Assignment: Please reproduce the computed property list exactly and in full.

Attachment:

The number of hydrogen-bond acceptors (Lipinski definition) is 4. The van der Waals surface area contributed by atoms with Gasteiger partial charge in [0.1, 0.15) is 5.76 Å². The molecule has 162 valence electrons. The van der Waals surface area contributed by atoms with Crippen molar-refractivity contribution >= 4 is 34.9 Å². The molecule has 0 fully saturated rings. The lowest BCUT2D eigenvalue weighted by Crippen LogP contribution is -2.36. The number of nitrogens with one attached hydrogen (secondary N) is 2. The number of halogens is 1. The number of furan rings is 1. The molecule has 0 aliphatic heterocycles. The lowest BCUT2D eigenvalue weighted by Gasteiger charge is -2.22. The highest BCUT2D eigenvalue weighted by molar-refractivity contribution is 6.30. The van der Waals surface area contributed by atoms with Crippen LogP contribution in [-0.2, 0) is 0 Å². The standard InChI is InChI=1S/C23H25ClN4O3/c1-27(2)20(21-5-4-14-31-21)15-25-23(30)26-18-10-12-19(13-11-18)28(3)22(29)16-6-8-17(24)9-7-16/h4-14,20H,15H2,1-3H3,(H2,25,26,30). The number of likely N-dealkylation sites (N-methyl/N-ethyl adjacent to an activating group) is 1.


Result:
The number of hydrogen-bond acceptors (Lipinski definition) is 4. The van der Waals surface area contributed by atoms with Gasteiger partial charge in [0.1, 0.15) is 5.76 Å². The molecule has 162 valence electrons. The van der Waals surface area contributed by atoms with Crippen molar-refractivity contribution >= 4 is 34.9 Å². The molecule has 0 fully saturated rings. The lowest BCUT2D eigenvalue weighted by Crippen LogP contribution is -2.36. The number of nitrogens with one attached hydrogen (secondary N) is 2. The number of halogens is 1. The number of furan rings is 1. The molecule has 0 aliphatic heterocycles. The lowest BCUT2D eigenvalue weighted by Gasteiger charge is -2.22. The highest BCUT2D eigenvalue weighted by molar-refractivity contribution is 6.30. The van der Waals surface area contributed by atoms with Crippen LogP contribution in [-0.2, 0) is 0 Å². The standard InChI is InChI=1S/C23H25ClN4O3/c1-27(2)20(21-5-4-14-31-21)15-25-23(30)26-18-10-12-19(13-11-18)28(3)22(29)16-6-8-17(24)9-7-16/h4-14,20H,15H2,1-3H3,(H2,25,26,30). The number of likely N-dealkylation sites (N-methyl/N-ethyl adjacent to an activating group) is 1.